I don’t need much of a reason to hike. Sometimes, just the thought of finding a new trail is enough for me lace up the boots. It has grown into a kind of game. I call it the, “let’s-see-if-I-can-hike-someplace-I’ve-never-been” game. There aren’t any rules except one. Wherever I go has to be to somewhere that I haven’t hiked before. It gives me another excuse to get out there, because usually when I set out for the weekend it’s to somewhere familiar.

There are lots of places that I visit regularly. I can’t get enough of those special spots and make as many trips as I can to them. Katahdin’s Knife Edge is a particular favorite. But a repeat visit to a favorite doesn’t leave much time to discover someplace new. So, it’s a challenge to find a place unexplored.

Last weekend, though, I discovered a unique, lightly traveled, trail network. It’s uncrowded, well-marked, and the trails lead to a variety of landscape features; ponds, saltwater access, waterfalls, farm fields, forests and a couple of small mountains.

They are located on the Blue Hill peninsula and are spread out over six towns, from Surry to Brooksville. The Blue Hill Heritage Trust owns 5,000 acres of conserved properties that contain the hiking trails and as you’d expect, Blue Hill Mountain is one of them. But I’ve hiked Blue Hill Mountain before, several times. Although it is a great hike with wonderful views from the top, it really didn’t qualify under the rules of the game.

Instead, I headed for three trails in three different towns. Sonny Whittaker, along with his girlfriend, Christina West, both from Ellsworth, joined me in playing the game last Sunday. We found one hike in a farm field in Sedgwick, another up a small mountain in Brooksville, and a third hike beside a brook to a waterfall in Blue Hill. None of us had hiked the trails before, so we satisfied the only rule.

Cooper Farm-Caterpillar Hill in Sedgwick

On this property are 134 acres protected by the trust, including farm fields and forest. The hike we took led us across a field, and there are several possible longer loops. We chose the shortest one at a half-mile, round trip. The trail is well-marked with stakes painted with blue blazes. It led us across the field that was filled with shoulder-high wildflowers. Where the flowers weren’t growing, we found enormous patches of blueberries, just ripe for picking. We picked and ate our fill in the morning sun, then moved on through the field to enter a spruce, fir and cedar forest.

Once In the woods, the trail crossed several bog bridges as we passed moss carpets on either side. The cool, shady air of the forest was a relief from the sun in the field. Moving in a broad loop, we returned across the other end of the field to the small parking area. On our morning hike we were the only ones on the trail.

Directions to Cooper Farm-Caterpillar Hill

Just south of the Maine DOT scenic turnout on Maine Route 15, look for Cooper Farm Road, a dirt road. Turn on that road and the trust has a small sign in a parking area on the right. The trailhead is reached here.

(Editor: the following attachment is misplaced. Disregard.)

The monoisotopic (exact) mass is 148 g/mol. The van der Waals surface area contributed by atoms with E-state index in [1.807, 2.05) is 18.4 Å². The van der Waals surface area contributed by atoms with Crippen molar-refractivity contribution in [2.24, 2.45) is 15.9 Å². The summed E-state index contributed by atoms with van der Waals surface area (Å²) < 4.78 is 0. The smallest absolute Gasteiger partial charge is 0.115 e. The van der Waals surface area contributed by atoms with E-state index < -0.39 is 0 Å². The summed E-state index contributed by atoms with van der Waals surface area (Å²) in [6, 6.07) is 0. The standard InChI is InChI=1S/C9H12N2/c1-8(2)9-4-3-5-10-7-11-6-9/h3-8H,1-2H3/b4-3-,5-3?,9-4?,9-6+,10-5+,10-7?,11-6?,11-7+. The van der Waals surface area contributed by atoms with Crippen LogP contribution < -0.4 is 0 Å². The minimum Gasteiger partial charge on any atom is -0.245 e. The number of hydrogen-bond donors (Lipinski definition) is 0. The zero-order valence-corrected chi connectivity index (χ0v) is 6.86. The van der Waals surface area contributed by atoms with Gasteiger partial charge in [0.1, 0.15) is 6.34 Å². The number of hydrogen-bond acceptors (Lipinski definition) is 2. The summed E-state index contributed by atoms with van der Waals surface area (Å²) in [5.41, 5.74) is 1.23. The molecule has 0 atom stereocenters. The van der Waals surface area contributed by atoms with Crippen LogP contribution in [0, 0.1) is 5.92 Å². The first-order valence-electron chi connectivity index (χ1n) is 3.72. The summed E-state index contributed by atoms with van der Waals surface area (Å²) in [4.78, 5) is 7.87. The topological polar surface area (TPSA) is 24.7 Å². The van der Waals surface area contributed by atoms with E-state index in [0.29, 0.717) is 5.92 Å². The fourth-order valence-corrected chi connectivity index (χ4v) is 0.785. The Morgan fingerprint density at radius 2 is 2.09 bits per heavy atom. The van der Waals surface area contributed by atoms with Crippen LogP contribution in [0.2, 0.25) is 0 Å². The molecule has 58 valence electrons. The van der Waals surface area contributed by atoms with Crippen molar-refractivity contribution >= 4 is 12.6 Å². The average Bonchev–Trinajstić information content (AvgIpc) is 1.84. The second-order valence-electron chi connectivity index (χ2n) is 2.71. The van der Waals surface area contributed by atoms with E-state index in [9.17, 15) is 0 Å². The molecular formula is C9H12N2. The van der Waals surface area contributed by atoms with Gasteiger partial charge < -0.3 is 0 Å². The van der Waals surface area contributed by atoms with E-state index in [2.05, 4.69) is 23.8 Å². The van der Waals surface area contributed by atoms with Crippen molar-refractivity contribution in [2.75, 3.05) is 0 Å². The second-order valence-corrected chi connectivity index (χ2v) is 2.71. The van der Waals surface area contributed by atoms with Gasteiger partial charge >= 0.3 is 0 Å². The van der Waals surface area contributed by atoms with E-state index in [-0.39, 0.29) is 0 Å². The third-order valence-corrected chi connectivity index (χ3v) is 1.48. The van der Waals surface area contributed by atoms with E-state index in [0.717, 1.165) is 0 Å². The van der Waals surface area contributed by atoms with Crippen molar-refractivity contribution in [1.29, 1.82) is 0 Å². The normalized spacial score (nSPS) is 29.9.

John B. Mountain in Brooksville

This 250-foot mountain is just right for a family hike. It sits on 38 protected acres. The trail is clearly marked with blue blazes and the short loop, the one we took, leads up to the summit. It passes by an old cemetery on the right then took us up gradually at first, then steeper over the ledges on the shoulder of the mountain to the partially forested top. The forest was made up of spruce, fir, red pine and cedar. In a little less than a quarter-mile, we reached the top and were rewarded with partial views of Eggemoggin Reach and Deer Isle.

We took a snack break on top, returned to the parking area and headed for the third hike of the day, a waterfall in Blue Hill. Again we were the only ones on the trail.

Directions to John B. Mountain

Take Maine Route 176 to Brooksville. In Brooksville, look for Breezemere Road, a paved road. Turn on Breezemere and follow it for 0.8 miles to the trailhead on the right, which is indicated with the Blue Hill Heritage Trust sign.

Peter’s Brook in Blue Hill

This hike is another easy hike of a mile round trip. It leads to a small waterfall, just the place to cool off on a hot summer day. The trail starts off on an old road. It parallels the brook for a short ways then climbs gradually away from it, through a white pine and cedar forest. Soon, the trail returns to the sound of the brook cascading through a small ravine. Turning toward the sound, it finally led us to a small 15-foot-high cascade. We took a few pictures and climbed on the rocks. It’s a perfect place to escape a hot, humid day, we agreed. We soaked heads and feet, then, returned the way we came. Once again we were the only ones on the trail.

Directions to Peter’s Brook

The trailhead is located half-mile from the village of Blue Hill on Maine Route 176. Look for a dirt parking area on the right, which is the AB Herrick Memorial Landing, a saltwater access point also conserved by the trust. The signed trailhead is on the opposite side of the road, across the bridge.

There you have it, a small selection of easy hikes. We played our game and we felt like we’d won. We discovered a few new trails, had a great morning of hiking and didn’t have to hike too strenuously on a hot summer day. We couldn’t have asked for more. Except now I want to hike all the rest of their trails.

For more information on all the trails maintained by Blue Hill Heritage Trust, visit its website www.bluehillheritagetrust.org. There you’ll find information on trails, including maps, trail descriptions and directions to the trailheads. There are over a half-dozen other hikes on its other properties.